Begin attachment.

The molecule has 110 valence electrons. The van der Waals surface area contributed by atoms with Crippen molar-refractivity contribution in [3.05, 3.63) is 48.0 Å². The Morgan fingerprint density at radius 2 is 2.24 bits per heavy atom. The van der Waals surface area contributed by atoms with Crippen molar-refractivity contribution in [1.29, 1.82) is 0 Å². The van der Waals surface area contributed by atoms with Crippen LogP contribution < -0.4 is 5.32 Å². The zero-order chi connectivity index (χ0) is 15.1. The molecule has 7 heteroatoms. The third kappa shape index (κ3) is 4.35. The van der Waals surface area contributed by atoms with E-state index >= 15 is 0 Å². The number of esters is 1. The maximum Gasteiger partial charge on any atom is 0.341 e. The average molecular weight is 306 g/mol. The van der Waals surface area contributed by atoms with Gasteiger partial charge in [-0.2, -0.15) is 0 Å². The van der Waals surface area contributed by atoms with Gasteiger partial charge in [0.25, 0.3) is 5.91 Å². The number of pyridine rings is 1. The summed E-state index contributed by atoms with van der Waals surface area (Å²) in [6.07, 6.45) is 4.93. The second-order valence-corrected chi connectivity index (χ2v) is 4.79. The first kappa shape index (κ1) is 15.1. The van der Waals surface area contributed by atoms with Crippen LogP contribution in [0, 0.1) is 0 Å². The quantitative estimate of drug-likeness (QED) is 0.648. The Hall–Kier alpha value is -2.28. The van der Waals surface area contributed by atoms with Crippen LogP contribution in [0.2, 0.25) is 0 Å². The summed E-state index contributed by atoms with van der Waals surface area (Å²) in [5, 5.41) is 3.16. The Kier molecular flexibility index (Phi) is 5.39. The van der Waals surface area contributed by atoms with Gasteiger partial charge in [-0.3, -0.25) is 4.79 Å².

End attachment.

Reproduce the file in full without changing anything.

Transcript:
The molecule has 110 valence electrons. The van der Waals surface area contributed by atoms with Crippen molar-refractivity contribution in [3.05, 3.63) is 48.0 Å². The Morgan fingerprint density at radius 2 is 2.24 bits per heavy atom. The van der Waals surface area contributed by atoms with Crippen molar-refractivity contribution in [1.29, 1.82) is 0 Å². The van der Waals surface area contributed by atoms with Crippen LogP contribution < -0.4 is 5.32 Å². The zero-order chi connectivity index (χ0) is 15.1. The molecule has 7 heteroatoms. The third kappa shape index (κ3) is 4.35. The van der Waals surface area contributed by atoms with E-state index >= 15 is 0 Å². The number of esters is 1. The maximum Gasteiger partial charge on any atom is 0.341 e. The average molecular weight is 306 g/mol. The van der Waals surface area contributed by atoms with Gasteiger partial charge in [-0.2, -0.15) is 0 Å². The van der Waals surface area contributed by atoms with Gasteiger partial charge in [0.25, 0.3) is 5.91 Å². The number of pyridine rings is 1. The summed E-state index contributed by atoms with van der Waals surface area (Å²) in [6.07, 6.45) is 4.93. The second-order valence-corrected chi connectivity index (χ2v) is 4.79. The first kappa shape index (κ1) is 15.1. The van der Waals surface area contributed by atoms with Crippen LogP contribution in [0, 0.1) is 0 Å². The quantitative estimate of drug-likeness (QED) is 0.648. The Hall–Kier alpha value is -2.28. The van der Waals surface area contributed by atoms with Crippen LogP contribution in [0.2, 0.25) is 0 Å². The summed E-state index contributed by atoms with van der Waals surface area (Å²) in [5, 5.41) is 3.16. The Kier molecular flexibility index (Phi) is 5.39. The van der Waals surface area contributed by atoms with Gasteiger partial charge in [-0.3, -0.25) is 4.79 Å².